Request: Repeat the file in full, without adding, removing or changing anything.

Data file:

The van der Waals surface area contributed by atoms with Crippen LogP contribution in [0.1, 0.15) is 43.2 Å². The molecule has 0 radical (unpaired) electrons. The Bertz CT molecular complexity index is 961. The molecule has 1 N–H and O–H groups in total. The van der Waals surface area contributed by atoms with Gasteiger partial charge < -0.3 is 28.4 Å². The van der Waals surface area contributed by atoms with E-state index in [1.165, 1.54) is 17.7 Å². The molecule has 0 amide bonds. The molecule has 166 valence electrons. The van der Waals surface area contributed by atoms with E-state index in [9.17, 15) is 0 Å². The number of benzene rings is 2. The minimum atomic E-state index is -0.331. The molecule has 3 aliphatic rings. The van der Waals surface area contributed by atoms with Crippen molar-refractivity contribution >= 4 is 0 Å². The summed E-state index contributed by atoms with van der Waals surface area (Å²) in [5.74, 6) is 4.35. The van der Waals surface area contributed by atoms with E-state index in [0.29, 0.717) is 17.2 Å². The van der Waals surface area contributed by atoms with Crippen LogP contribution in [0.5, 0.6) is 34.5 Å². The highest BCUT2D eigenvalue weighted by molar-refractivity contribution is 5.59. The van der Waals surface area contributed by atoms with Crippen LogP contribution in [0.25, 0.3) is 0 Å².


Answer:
The van der Waals surface area contributed by atoms with Crippen LogP contribution in [0.1, 0.15) is 43.2 Å². The molecule has 0 radical (unpaired) electrons. The Bertz CT molecular complexity index is 961. The molecule has 1 N–H and O–H groups in total. The van der Waals surface area contributed by atoms with Gasteiger partial charge < -0.3 is 28.4 Å². The van der Waals surface area contributed by atoms with E-state index in [1.165, 1.54) is 17.7 Å². The molecule has 0 amide bonds. The molecule has 166 valence electrons. The van der Waals surface area contributed by atoms with E-state index in [9.17, 15) is 0 Å². The number of benzene rings is 2. The minimum atomic E-state index is -0.331. The molecule has 3 aliphatic rings. The van der Waals surface area contributed by atoms with Crippen molar-refractivity contribution >= 4 is 0 Å². The summed E-state index contributed by atoms with van der Waals surface area (Å²) in [5.74, 6) is 4.35. The van der Waals surface area contributed by atoms with E-state index in [0.29, 0.717) is 17.2 Å². The van der Waals surface area contributed by atoms with Crippen LogP contribution in [0.5, 0.6) is 34.5 Å². The highest BCUT2D eigenvalue weighted by molar-refractivity contribution is 5.59. The van der Waals surface area contributed by atoms with Crippen LogP contribution in [0.25, 0.3) is 0 Å².